TÜBİTAK, Turkey’s most significant scientific and technological institution also infiltrated by the Gülen Movement.
Not a day goes by without unfolding new findings about the dark side of the Gülen Movement and their objective to infiltrate all facets of the Turkish state and institutions in an attempt to take ultimate control.
Recent findings on expert reports by the Scientific and Technological Research Council of Turkey (TÜBİTAK) present mind-boggling evidence about how the movement illicitly penetrated into the institution and manipulated various rules and conventions to their own interest. The movement's presence is also prevalent at other levels of state institutions.
TÜBİTAK, a strategic institution that provides expert opinion for court cases has recently been scrutinized by the government in a number of aspects for being a tool of the movement. The results clearly point to the dark side of the Gülen Movement, which uses all means to fulfill their objectives.
At first, the movement made sure that expert opinion positions at TÜBİTAK were filled by those affiliated with the movement. Secondly, those who were unsuccessful in the English exams conducted by the "Student Selection and Placement Center" (ÖSYM) applied to the British-based IELTS at designated universities. Those who did poorly in ÖSYM's English exams received extremely high scores in the IELTS exams. Thirdly, candidates who passed the language exam barrier were then challenged by the scientific publication barrier, known to be the most difficult one to get through. The movement illicitly resolved this by allowing affiliated candidates to exclusively publish their work in 12 different scientific TÜBİTAK journals. Accordingly, the Presidency of Inter-University Board's (ÜAK) sources show a tremendous increase in the number of applications for professorship exams and the number of those who passed the exam. It was further claimed that a number of junior officers also affiliated with the movement took advantage of this and were promoted as staff officers. Lastly, it was found out that the parallel structure within the ÜAK was also exploited by means of accepting candidates as professors. Those within the ÜAK, referred to as 'imams', formed scientific juries of their choice and approved theses by movement-affiliated candidates at the speed of light. As a result of the academic dominance provided by the movement, the average age to become a professor dropped to as low as 30. Due to their expedited professorship, these professors are known among the Gülen Movement as the "flying professors".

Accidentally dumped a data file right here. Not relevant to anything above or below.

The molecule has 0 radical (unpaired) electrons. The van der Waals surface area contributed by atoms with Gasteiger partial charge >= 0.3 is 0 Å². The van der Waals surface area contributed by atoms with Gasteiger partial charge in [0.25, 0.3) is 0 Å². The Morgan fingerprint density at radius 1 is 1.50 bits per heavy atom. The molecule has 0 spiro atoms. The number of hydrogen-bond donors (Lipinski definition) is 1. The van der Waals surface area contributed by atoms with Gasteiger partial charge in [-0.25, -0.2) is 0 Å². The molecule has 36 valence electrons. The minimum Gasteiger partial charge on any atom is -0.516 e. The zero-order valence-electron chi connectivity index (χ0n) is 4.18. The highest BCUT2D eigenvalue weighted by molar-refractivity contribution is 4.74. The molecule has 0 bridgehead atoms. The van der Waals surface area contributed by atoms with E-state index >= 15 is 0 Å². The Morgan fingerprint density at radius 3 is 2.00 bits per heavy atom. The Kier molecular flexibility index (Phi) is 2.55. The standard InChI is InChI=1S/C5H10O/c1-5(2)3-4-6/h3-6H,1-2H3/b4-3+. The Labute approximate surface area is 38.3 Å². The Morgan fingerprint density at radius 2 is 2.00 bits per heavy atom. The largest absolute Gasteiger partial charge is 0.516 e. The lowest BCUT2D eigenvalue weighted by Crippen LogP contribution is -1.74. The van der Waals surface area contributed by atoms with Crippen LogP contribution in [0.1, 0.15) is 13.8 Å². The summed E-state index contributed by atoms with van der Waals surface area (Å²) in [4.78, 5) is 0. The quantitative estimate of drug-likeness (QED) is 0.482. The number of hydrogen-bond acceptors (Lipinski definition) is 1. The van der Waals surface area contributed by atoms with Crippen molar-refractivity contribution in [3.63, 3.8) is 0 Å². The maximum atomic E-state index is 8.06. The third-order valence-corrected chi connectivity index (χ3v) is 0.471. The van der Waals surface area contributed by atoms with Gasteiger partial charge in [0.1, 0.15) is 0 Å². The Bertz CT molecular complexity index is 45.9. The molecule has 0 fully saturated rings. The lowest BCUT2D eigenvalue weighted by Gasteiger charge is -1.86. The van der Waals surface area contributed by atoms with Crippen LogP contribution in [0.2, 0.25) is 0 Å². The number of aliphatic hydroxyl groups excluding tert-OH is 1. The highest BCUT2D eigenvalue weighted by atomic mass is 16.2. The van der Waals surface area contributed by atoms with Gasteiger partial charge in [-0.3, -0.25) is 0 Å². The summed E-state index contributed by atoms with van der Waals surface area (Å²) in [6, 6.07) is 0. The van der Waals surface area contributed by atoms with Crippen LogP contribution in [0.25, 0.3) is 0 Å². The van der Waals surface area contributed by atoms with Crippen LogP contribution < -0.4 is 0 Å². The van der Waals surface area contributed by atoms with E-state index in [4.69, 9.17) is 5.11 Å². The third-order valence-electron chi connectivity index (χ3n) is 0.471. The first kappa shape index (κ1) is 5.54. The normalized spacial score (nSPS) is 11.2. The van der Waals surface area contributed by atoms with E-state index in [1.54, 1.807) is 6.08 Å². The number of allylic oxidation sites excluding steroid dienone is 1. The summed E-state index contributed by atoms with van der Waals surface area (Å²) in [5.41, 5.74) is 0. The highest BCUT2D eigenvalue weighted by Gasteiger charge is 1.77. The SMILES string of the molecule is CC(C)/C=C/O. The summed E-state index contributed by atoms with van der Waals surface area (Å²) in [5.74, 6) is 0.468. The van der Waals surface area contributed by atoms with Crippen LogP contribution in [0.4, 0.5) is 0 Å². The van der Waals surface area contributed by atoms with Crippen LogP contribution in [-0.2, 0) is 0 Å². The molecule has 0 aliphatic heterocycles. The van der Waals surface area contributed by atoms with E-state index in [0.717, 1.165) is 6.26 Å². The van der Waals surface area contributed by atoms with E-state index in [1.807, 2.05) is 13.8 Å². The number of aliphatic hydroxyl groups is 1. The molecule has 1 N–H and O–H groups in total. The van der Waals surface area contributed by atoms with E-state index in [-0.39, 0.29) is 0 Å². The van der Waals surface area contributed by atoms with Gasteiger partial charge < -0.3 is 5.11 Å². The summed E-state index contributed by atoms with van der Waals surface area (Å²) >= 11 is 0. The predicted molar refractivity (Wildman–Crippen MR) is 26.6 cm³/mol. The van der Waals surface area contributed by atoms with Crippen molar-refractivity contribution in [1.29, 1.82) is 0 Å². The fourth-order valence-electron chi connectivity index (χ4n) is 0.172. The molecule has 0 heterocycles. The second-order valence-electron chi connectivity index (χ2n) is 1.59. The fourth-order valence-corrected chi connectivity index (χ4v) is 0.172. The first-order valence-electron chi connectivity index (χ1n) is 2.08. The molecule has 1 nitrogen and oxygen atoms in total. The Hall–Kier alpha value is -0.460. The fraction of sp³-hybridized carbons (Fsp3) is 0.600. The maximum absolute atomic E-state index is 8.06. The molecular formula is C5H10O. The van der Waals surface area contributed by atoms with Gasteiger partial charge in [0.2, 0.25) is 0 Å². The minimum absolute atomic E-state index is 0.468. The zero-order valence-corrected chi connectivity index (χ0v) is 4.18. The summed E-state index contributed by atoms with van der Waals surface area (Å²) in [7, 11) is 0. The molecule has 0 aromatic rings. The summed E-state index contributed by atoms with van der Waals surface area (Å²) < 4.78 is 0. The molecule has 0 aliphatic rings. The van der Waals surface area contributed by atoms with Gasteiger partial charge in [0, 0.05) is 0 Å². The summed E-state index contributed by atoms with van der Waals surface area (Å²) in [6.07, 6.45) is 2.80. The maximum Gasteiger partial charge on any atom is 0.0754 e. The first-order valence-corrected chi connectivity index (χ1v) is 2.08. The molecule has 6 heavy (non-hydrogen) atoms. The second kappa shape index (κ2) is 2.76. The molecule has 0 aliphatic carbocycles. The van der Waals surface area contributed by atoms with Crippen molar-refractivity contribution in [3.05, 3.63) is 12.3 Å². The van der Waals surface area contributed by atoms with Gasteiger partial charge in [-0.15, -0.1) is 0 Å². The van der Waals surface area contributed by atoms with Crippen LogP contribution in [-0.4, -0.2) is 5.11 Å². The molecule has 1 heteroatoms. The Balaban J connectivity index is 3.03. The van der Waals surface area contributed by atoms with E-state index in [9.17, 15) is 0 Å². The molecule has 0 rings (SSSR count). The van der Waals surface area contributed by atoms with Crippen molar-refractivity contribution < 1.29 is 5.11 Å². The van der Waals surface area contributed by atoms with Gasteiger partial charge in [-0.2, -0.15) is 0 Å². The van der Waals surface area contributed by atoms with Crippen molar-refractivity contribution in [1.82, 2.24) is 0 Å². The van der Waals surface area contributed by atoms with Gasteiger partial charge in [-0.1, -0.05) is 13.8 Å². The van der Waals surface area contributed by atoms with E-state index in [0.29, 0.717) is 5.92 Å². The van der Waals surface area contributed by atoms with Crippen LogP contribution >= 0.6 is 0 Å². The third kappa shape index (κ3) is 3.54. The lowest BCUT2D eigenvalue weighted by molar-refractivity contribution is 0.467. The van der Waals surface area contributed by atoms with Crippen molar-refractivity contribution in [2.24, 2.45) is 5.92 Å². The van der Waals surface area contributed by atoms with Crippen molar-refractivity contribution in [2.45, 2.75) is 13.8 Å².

The TÜBİTAK case is only a minor example of the movement's attempts. For instance, in 2010, former police officer Fatih Kutbay, who served at the Erzurum Provincial Directorate of Security, was dismissed after making a copy of the confidential blacklist prepared by Gülen's minions and filed a legal complaint. He noted that the Gülen Movement made a list of 4,000 people in the Erzincan region, including a seven year old child. Labels beside names on the list included "Alevi", "safe to be trusted or not", "belongs to so and so's family" and more. He claimed similar lists existed for Istanbul, Ankara and İzmir, with a total of one million people nationwide.
Equally important is the anonymous letter of advice written by a whistleblower, one of Gülen's senior executives. In the letter, he notes that he feels as though he was used and exploited by the movement, composed of a secret structure and scheme: "The previous Council of State and Supreme Court exams were rigged by the parallel organization, placing candidates to their own advantage. If the exams were investigated by an independent auditing board with the staff obliged to redo the same exam, everyone would fail. This would definitely prove the rigging of exams."
The whistleblower's letter mentions a division of Turkey by the Gülen Movement. The country is divided into seven districts with each headed by a Gülenist 'imam'. The organization consists of an extremely complex hierarchy. There are lower level imams, financers, educational counselors, university graduates, judges and attorneys, security forces, all of whom are at different levels and have various duties from training to infiltrating different levels of the state.
Revelations about the secretive side of the Gülen Movement raised questions amongst the public regarding their legitimacy as a religious movement. This further evoked the idea that they may be serving a foreign agenda, specifically that of the neoconservatives. Although the movement denies all allegations, their attempts to affiliate the Humanitarian Relief Foundation (İHH) and the National Intelligence Organization (MİT) with al-Qaeda strengthened the perception that they are in cooperation with foreign powers. This notion decreased their popularity dramatically amongst the general public.